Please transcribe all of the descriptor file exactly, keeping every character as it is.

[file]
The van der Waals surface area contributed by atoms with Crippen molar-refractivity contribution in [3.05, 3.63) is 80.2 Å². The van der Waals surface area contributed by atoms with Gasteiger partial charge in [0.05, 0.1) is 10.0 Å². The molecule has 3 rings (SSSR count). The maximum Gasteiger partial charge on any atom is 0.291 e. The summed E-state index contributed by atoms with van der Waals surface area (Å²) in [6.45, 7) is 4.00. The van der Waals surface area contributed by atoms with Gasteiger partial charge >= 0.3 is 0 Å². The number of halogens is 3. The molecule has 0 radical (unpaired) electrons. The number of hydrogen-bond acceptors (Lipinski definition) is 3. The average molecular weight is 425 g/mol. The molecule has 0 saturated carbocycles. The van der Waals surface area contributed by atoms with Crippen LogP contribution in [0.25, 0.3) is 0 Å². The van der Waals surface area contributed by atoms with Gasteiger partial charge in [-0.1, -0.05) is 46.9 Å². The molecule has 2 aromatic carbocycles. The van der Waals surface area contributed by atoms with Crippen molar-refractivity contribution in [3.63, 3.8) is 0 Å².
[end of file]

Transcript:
The van der Waals surface area contributed by atoms with Crippen molar-refractivity contribution in [3.05, 3.63) is 80.2 Å². The van der Waals surface area contributed by atoms with Gasteiger partial charge in [0.05, 0.1) is 10.0 Å². The molecule has 3 rings (SSSR count). The maximum Gasteiger partial charge on any atom is 0.291 e. The summed E-state index contributed by atoms with van der Waals surface area (Å²) in [6.45, 7) is 4.00. The van der Waals surface area contributed by atoms with Gasteiger partial charge >= 0.3 is 0 Å². The number of halogens is 3. The molecule has 0 radical (unpaired) electrons. The number of hydrogen-bond acceptors (Lipinski definition) is 3. The average molecular weight is 425 g/mol. The molecule has 0 saturated carbocycles. The van der Waals surface area contributed by atoms with Crippen LogP contribution in [0.25, 0.3) is 0 Å². The van der Waals surface area contributed by atoms with Gasteiger partial charge in [-0.1, -0.05) is 46.9 Å². The molecule has 2 aromatic carbocycles. The van der Waals surface area contributed by atoms with Crippen molar-refractivity contribution in [3.63, 3.8) is 0 Å².